The world’s oldest baseball field, Jumbo the Elephant and North America’s smallest train station, Ontario

I love finding the less popular attractions and treading the off beaten track. For me, the more unusual the better. As you can tell by the title of this post, I successfully found three of these wonders whilst road tripping through London, Ontario.

First on the list was the Labatt Memorial Park. Originally named Tecumseh Park, this baseball field held its first game on 4th May 1877. It was renamed in 1936 by British general and first Lieutenant Governor of Upper Canada, John Graves Simcoe, who was obsessed with renaming places after England. Although listed in the Guinness World Records as the oldest operating baseball diamond in the world, this field had to fight for its title. In 2007, the Guinness World Records listed the Fuller Field in Clinton, Massachusetts as the oldest operating baseball field much to the dismay of the residents of London, Ontario.

After digging deep into the history records of the field, it was found that the Fuller Field held its first game in 1878 a whole year after Labatt Park’s first game in 1877. In the 2009 edition of the Guinness Book of World Records, the records were finally set straight and on page 191, Labatt Park was proudly and rightfully listed.

We were hoping to just poke our heads in to take a few photos but luckily for us, they had a few games going so we got to see the field in action. I don’t follow any kind of sports, so after some confused but enthusiastic cheering on my part, we headed back to the car and to our next stop.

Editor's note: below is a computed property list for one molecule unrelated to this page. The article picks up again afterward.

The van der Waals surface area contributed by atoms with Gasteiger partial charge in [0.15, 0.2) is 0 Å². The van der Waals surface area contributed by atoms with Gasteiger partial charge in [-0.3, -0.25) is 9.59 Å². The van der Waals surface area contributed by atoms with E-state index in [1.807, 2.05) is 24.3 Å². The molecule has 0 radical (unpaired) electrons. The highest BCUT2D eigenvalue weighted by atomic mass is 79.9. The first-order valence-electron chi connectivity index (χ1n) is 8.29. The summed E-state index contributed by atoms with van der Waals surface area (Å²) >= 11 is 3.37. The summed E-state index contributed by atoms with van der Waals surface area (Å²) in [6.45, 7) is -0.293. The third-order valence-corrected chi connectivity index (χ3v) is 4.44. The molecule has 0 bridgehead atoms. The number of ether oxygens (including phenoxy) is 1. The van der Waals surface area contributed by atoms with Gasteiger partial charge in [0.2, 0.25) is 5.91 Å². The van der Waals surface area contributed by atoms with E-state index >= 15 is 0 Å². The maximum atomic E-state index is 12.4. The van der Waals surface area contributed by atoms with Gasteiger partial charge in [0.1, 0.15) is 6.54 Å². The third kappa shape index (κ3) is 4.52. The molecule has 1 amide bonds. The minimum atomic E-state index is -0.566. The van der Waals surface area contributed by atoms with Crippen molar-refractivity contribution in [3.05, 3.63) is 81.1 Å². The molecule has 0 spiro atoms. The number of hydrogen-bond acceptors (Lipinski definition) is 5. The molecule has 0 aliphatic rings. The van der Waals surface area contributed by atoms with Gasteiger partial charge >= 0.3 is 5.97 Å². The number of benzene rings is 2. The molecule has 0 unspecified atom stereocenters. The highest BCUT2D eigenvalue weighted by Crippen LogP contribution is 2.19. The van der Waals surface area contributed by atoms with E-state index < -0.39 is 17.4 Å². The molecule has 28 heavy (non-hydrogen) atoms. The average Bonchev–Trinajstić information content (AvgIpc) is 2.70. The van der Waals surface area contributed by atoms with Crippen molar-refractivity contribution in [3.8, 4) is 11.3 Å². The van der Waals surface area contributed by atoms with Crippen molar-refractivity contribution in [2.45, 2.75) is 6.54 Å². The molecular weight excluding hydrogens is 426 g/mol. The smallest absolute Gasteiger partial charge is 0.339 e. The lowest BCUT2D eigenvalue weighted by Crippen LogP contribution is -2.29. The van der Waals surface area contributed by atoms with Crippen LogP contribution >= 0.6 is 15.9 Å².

An Osprey in their nest, if you look closely you can see the head sticking up

Our next stop was to see the memorial of Jumbo the Elephant. An African elephant, Jumbo travelled with the Barnum & Bailey Circus in 1885. One night after a show, poor Jumbo was being put back onto the train when an unexpected freight train came flying down the tracks. With no time to for Jumbo to get out of the way he was unfortunately struck and killed.

100 years later, this concrete statue was installed by the city of St. Thomas in commemoration of the great elephant, who is arguably the most renowned circus animal of all time. At 138 tons, it is the largest of the concrete statues created by sculptor, Winston Bronnum.

This elephant is the original source of the word jumbo, with this statue built to size, you can see why. He is also thought to be the inspiration to the film Dumbo which I have only watched once and still haven’t gotten over. I am very sensitive to animals being treated badly, fictional or non fictional. Even the word Dumbo gets me tearing up, I know I’m a big baby but I can’t help it!

In contrast to the largest we then headed to the smallest to see North America’s smallest train station, Union Station.

Just below the Sparta Road Bridge in Union, awaits the little station. Barely larger than a garden shed, this unstaffed station served the nearby community of Union up until 1957. It now runs a tourist train from Port Stanley to St. Thomas which if I had more time, I would have loved to of gone aboard!

The station is right by a residential house which is why my photos are from the bridge and not from below. If you do visit, please be respectful of the resident’s privacy, there is a hiking trail nearby that you can access the station from if you want a closer look. I’m sure the residents don’t mind but I am always extra cautious not to annoy anyone whilst travelling, I’d hate to give us tourists a bad rep!

11 Comments

  1. I LOVE this post on so many levels! The osprey nest reminded me of travels in Europe where the cranes nested on rooftops. The tiny train station reminded me of the first Peter Dinklage movie I ever saw, The Station Agent (If you haven’t seen it, DO!). Your tender heart mirrors my own; Black Beauty made me cry every time I read it (about five times). I don’t care for baseball but loved the history of the field. And your consideration of the folks living adjacent to the station…

    Liked by 1 person

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